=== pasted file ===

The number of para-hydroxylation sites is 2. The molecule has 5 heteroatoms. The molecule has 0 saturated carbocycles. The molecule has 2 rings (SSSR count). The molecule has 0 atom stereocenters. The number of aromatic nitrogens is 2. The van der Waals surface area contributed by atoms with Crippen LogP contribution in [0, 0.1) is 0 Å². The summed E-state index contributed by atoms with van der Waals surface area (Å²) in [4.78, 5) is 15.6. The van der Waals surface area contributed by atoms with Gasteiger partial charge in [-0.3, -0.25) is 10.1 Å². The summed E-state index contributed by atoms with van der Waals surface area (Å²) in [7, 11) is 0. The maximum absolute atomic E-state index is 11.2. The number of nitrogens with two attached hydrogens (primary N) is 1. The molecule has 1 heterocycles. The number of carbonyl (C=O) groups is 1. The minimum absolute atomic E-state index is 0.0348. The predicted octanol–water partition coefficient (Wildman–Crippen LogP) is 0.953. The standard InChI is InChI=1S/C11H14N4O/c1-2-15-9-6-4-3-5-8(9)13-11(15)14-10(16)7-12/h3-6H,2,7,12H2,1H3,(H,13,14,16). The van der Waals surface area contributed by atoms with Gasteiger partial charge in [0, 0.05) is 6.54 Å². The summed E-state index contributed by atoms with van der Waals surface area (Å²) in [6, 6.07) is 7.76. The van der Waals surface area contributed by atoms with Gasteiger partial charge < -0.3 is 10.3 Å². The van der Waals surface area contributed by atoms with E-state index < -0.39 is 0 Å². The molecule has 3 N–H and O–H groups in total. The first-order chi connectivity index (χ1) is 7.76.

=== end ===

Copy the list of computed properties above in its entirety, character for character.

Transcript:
The number of para-hydroxylation sites is 2. The molecule has 5 heteroatoms. The molecule has 0 saturated carbocycles. The molecule has 2 rings (SSSR count). The molecule has 0 atom stereocenters. The number of aromatic nitrogens is 2. The van der Waals surface area contributed by atoms with Crippen LogP contribution in [0, 0.1) is 0 Å². The summed E-state index contributed by atoms with van der Waals surface area (Å²) in [4.78, 5) is 15.6. The van der Waals surface area contributed by atoms with Gasteiger partial charge in [-0.3, -0.25) is 10.1 Å². The summed E-state index contributed by atoms with van der Waals surface area (Å²) in [7, 11) is 0. The maximum absolute atomic E-state index is 11.2. The number of nitrogens with two attached hydrogens (primary N) is 1. The molecule has 1 heterocycles. The number of carbonyl (C=O) groups is 1. The minimum absolute atomic E-state index is 0.0348. The predicted octanol–water partition coefficient (Wildman–Crippen LogP) is 0.953. The standard InChI is InChI=1S/C11H14N4O/c1-2-15-9-6-4-3-5-8(9)13-11(15)14-10(16)7-12/h3-6H,2,7,12H2,1H3,(H,13,14,16). The van der Waals surface area contributed by atoms with Gasteiger partial charge in [0, 0.05) is 6.54 Å². The summed E-state index contributed by atoms with van der Waals surface area (Å²) in [6, 6.07) is 7.76. The van der Waals surface area contributed by atoms with Gasteiger partial charge < -0.3 is 10.3 Å². The van der Waals surface area contributed by atoms with E-state index < -0.39 is 0 Å². The molecule has 3 N–H and O–H groups in total. The first-order chi connectivity index (χ1) is 7.76.